WALTER RUSSELL MEAD
Walter Russell Mead is the James Clarke Chace Professor of Foreign Affairs and the Humanities at Bard College and a distinguished fellow at the Hudson Institute. He previously served as editor-at-large of The American Interest and as a senior fellow at the Council on Foreign Relations. He writes regularly for numerous publications, including the Wall Street Journal and Foreign Affairs. He is the author of Special Providence: American Foreign Policy and How It Changed the World, God and Gold: Britain, America and the Making of the Modern World, and The Arc of A Covenant: The United States, Israel, and the Fate of the Jewish People (forthcoming).
Nick Lloyd is a professor of military and imperial history at King’s College London, and he is based at the Joint Services Command and Staff College in Shrivenham, England. He has written for several publications, including the Wall Street Journal and the Sunday Telegraph. He is the author of four books: Loos 1915, The Amritsar Massacre: The Untold Story of One Fateful Day, Hundred Days: The Campaign that Ended World War I, and, most recently, Passchendaele: The Lost Victory of World War I. He was elected a Fellow of the Royal Historical Society in 2016.
Václav Klaus was prime minister of the Czech Republic from 1992 to 1997 and president from 2003 to 2013. As prime minister, he oversaw the “Velvet Divorce” of the Czechoslovak Federation. He studied at the Prague School of Economics and was a researcher at the Institute of Economics of the Czechoslovak Academy of Sciences. He began his political career in 1989 as finance minister and later served as chairman of the Civic Forum movement. Following his two terms as president, he founded the Václav Klaus Institute. A member of the Mont Pelerin Society, he has published numerous books, including Europe: The Shattering of Illusions.
Roger Kimball is editor and publisher of The New Criterion and the publisher of Encounter Books. A contributor to numerous publications, including the Wall Street Journal, the Sunday Telegraph, and the American Spectator, he blogs at “Roger’s Rules” on pjmedia.com. He is editor, co-editor, or author of a number of books, including Athwart History: Half a Century of Polemics, Animadversions, and Illuminations—A William F. Buckley Jr. Omnibus, The Long March: How the Cultural Revolution of the 1960s Changed America, The Fortunes of Permanence: Culture and Anarchy in an Age of Amnesia, and Vox Populi: The Perils and Promises of Populism (forthcoming).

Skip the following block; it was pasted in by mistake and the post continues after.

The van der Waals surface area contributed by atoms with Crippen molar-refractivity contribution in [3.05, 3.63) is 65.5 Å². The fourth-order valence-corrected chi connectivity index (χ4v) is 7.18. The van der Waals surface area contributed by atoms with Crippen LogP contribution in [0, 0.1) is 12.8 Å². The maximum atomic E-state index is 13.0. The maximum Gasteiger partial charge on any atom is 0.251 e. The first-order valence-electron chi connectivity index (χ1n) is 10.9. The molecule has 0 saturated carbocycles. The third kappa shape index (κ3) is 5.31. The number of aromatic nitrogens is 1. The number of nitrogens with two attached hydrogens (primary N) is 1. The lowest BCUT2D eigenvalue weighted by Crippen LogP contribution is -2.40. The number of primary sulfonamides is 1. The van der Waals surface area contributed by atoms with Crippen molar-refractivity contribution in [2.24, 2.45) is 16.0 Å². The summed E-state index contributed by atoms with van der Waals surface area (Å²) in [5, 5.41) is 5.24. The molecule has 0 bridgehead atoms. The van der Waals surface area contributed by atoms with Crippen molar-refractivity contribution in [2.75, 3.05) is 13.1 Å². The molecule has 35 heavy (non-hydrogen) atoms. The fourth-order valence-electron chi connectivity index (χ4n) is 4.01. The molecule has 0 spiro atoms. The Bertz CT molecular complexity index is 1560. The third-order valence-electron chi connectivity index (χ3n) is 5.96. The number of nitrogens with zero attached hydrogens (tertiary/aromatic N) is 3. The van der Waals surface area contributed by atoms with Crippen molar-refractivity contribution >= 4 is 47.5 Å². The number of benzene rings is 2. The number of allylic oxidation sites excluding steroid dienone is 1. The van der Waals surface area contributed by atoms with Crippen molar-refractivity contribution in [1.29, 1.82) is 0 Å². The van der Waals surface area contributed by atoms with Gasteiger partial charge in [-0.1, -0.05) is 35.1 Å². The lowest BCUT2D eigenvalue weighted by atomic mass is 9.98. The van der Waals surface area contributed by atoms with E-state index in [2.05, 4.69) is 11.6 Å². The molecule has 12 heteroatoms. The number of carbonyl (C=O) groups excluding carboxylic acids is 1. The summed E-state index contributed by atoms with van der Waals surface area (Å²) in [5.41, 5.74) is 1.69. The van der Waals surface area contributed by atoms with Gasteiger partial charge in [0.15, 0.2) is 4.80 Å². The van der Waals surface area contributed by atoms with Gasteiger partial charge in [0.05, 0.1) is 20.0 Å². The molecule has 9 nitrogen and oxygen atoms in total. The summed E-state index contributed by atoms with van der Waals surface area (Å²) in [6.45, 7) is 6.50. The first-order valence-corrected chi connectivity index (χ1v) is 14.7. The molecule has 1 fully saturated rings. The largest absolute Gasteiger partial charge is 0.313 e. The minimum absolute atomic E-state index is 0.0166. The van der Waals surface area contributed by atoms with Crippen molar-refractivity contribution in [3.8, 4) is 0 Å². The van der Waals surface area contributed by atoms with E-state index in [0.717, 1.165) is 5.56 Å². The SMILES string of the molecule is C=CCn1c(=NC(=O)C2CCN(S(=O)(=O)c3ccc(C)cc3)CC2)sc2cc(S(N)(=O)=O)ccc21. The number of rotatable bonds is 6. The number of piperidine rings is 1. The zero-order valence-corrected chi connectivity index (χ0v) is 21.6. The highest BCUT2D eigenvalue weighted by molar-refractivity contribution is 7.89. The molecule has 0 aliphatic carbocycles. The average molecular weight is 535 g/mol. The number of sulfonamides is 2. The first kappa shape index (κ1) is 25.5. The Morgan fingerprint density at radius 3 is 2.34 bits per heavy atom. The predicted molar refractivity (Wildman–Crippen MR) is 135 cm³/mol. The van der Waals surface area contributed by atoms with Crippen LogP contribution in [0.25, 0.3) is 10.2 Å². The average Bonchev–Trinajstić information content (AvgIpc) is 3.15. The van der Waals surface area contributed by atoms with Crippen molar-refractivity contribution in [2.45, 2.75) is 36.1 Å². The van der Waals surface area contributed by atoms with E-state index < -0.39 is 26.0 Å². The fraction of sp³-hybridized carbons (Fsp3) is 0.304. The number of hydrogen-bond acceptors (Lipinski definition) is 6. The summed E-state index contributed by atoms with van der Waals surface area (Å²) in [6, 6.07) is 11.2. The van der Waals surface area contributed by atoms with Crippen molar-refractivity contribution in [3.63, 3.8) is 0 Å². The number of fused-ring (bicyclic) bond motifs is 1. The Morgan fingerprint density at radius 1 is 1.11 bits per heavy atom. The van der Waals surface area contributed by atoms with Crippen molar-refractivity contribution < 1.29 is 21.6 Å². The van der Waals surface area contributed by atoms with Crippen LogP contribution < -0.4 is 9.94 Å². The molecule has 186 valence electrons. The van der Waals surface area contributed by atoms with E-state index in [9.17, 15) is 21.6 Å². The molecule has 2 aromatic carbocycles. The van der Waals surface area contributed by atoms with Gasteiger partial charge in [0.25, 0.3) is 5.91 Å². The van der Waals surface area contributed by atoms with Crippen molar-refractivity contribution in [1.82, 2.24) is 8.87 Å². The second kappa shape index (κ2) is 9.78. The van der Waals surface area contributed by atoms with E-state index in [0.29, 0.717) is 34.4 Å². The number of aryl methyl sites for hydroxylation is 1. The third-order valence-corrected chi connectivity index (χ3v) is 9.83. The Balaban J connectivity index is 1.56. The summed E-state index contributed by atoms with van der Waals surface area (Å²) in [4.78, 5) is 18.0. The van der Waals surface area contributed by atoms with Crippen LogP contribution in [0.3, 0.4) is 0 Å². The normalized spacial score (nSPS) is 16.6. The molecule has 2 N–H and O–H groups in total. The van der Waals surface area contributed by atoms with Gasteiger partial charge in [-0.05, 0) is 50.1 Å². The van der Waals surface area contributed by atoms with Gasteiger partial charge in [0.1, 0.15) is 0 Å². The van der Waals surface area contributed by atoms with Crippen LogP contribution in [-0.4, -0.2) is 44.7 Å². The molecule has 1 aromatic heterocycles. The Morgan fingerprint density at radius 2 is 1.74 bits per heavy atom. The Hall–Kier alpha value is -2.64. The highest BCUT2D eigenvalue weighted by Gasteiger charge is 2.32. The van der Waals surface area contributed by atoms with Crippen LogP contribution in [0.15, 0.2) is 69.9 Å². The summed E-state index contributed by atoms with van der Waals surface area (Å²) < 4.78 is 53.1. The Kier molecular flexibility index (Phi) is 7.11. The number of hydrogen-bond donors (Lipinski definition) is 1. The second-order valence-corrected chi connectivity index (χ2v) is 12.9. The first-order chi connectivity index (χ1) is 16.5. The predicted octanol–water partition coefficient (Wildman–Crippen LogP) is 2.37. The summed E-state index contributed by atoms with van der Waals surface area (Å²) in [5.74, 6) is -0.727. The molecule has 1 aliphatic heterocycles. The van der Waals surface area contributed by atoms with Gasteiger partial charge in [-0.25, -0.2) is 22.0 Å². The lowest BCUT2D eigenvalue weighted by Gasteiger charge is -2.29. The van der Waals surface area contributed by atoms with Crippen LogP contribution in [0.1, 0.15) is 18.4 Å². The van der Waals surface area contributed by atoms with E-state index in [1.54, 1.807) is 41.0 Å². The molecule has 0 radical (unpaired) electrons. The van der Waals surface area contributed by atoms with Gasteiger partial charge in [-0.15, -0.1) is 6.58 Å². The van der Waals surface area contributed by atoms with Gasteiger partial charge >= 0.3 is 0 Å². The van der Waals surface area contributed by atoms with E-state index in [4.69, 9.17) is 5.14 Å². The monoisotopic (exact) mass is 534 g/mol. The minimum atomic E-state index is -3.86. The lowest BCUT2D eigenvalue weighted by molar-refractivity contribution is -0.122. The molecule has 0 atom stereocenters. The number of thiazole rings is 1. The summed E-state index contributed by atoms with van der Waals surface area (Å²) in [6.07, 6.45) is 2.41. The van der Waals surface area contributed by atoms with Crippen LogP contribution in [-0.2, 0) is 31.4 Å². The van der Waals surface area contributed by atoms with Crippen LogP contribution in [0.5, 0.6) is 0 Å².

VICTOR DAVIS HANSON
Victor Davis Hanson is the Wayne and Marcia Buske Distinguished Fellow in History at Hillsdale College, a senior fellow at the Hoover Institution, a professor of classics emeritus at California State University, Fresno, and a nationally syndicated columnist for Tribune Media Services. He has written for several publications, including the Wall Street Journal, National Review, the Claremont Review of Books, the New Criterion, and the Daily Telegraph. A recipient of the National Humanities Medal and the Bradley Prize, he is the author of numerous books, including The Soul of Battle and The Second World Wars: How the First Global Conflict Was Fought and Won (forthcoming).
JOHN STEELE GORDON
John Steele Gordon, a historian and journalist, is a regular contributor to Commentary, Forbes, American History, National Review, the New York Times, and the Wall Street Journal. A contributing editor at Philanthropy, he writes “The Long View” column for Barron’s. Previously, he wrote the “Business of America” column for American Heritage. He is the author of several books, including Hamilton’s Blessing: The Extraordinary Life and Times of Our National Debt, A Thread Across the Ocean: The Heroic Story of the Transatlantic Cable, An Empire of Wealth: The Epic History of American Economic Power, and, most recently, Washington’s Monument: And the Fascinating History of the Obelisk.
LARRY P. ARNN
Larry P. Arnn is the 12th president of Hillsdale College. He received his B.A. from Arkansas State University and his M.A. and Ph.D. in government from the Claremont Graduate School. He also studied at the London School of Economics and at Oxford University, where he served as director of research for the late Sir Martin Gilbert, the official biographer of Winston Churchill. He served as president of the Claremont Institute for the Study of Statesmanship and Political Philosophy from 1985-2000. In 2015, he received the Bradley Prize from the Lynde and Harry Bradley Foundation. He is the author of Liberty and Learning: The Evolution of American Education, The Founders’ Key: The Divine and Natural Connection Between the Declaration and the Constitution and What We Risk By Losing It, and Churchill’s Trial: Winston Churchill and the Salvation of Free Government.
ADDITIONAL SPEAKERS TO BE ANNOUNCED SOON